We're just a bunch of similarly situated guys who value semi-inteligent conversation and understand that expanding your network and being of service is also good business.

Fight Club is also about deal flow.

From time to time I expect Angels from the local community to be involved. Certainly I've found it beneficial.


Business Networking: How to build your personal value.

network.gifBusinesspundit has a post on networking for introverts.

So you're really not much good at networking. You keep a drink in one hand and the other in a pocket. You stand against walls. You avoid direct eye contact. You pretty much suck at it and since you suck at it you hate doing it. You're constantly standing around trying to look pretty and hoping that someone you're interested in meeting will come and talk to you. 

Me too.

It's interesting to watch the dynamics at a networking event. I've attended many but there's often a sense of being disassociated from the main conversations. The worst are the hard sellers.

The Hard Sellers: These guys are there to pitch. For the most part they're talking to themselves. Whenever I'm near a hard seller I'm tuning them right out and trying to scrape them off my shoe asap. The Hard Sellers listen little and talk much. They've done this and that and would appreciate it if you validate their existence by doffing your cap. 

I hate that and respond poorly to it as most people probably do.

Poor networking is usually cause by embarrassment and fear of rejection... hey , it's just like dating. (Here's my eminently readable post on Horizontal Networking)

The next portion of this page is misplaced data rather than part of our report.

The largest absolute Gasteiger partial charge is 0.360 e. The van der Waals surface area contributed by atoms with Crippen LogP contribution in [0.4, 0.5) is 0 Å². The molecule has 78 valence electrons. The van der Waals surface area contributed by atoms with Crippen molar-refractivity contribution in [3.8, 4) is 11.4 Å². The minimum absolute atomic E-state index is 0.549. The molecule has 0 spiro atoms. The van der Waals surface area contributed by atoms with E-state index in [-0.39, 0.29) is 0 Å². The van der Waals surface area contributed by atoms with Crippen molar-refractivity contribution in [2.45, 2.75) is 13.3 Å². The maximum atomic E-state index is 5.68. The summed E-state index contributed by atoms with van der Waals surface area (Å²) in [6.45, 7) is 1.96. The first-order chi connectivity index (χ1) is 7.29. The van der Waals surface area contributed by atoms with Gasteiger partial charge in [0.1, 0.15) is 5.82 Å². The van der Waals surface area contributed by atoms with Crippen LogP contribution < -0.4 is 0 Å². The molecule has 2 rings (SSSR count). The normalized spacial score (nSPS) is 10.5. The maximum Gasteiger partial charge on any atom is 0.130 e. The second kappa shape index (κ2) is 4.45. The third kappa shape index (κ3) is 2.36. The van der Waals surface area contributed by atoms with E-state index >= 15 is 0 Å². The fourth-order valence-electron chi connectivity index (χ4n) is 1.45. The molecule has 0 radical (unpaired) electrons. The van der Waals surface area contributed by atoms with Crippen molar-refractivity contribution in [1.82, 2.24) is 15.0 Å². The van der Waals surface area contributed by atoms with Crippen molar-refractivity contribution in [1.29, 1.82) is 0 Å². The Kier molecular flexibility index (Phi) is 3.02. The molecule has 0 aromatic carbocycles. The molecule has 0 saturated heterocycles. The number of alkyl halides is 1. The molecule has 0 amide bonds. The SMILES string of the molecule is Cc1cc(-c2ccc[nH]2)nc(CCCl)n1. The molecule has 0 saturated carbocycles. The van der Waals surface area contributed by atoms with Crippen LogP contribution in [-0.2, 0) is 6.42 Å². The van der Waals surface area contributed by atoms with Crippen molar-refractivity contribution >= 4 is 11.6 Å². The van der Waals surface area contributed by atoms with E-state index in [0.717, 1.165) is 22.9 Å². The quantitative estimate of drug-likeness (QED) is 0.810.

I have a good friend Chia in NY who's a photographer. She's about 4'8" and 73lbs (I'm 6'3" and 260) Chia used to be an actress before she became a photographer and now she's the most sought after actor photographer in Manhattan.

Chia lives down in the Flat Iron district (The triangle shaped building in Spiderman). A boxing gym opened up next to her building and  Chia thought it would be great exercise to take up boxing. (Here's her boxing photography)

Interestingly, the gym owners thought this was kind of cool so Chia hired a trainer and started hitting a heavy bag. It was a scene straight out of Million Dollar Baby except that Chia was much shorter.

Of course Chia never actually wanted to fight. In fact, the gym ordered her a pair of pink boxing gloves which, I have to say, were really cute.

Anyway, Chia hit like a girl. She'd prance around and make 'hitting' noises while she punched at the air.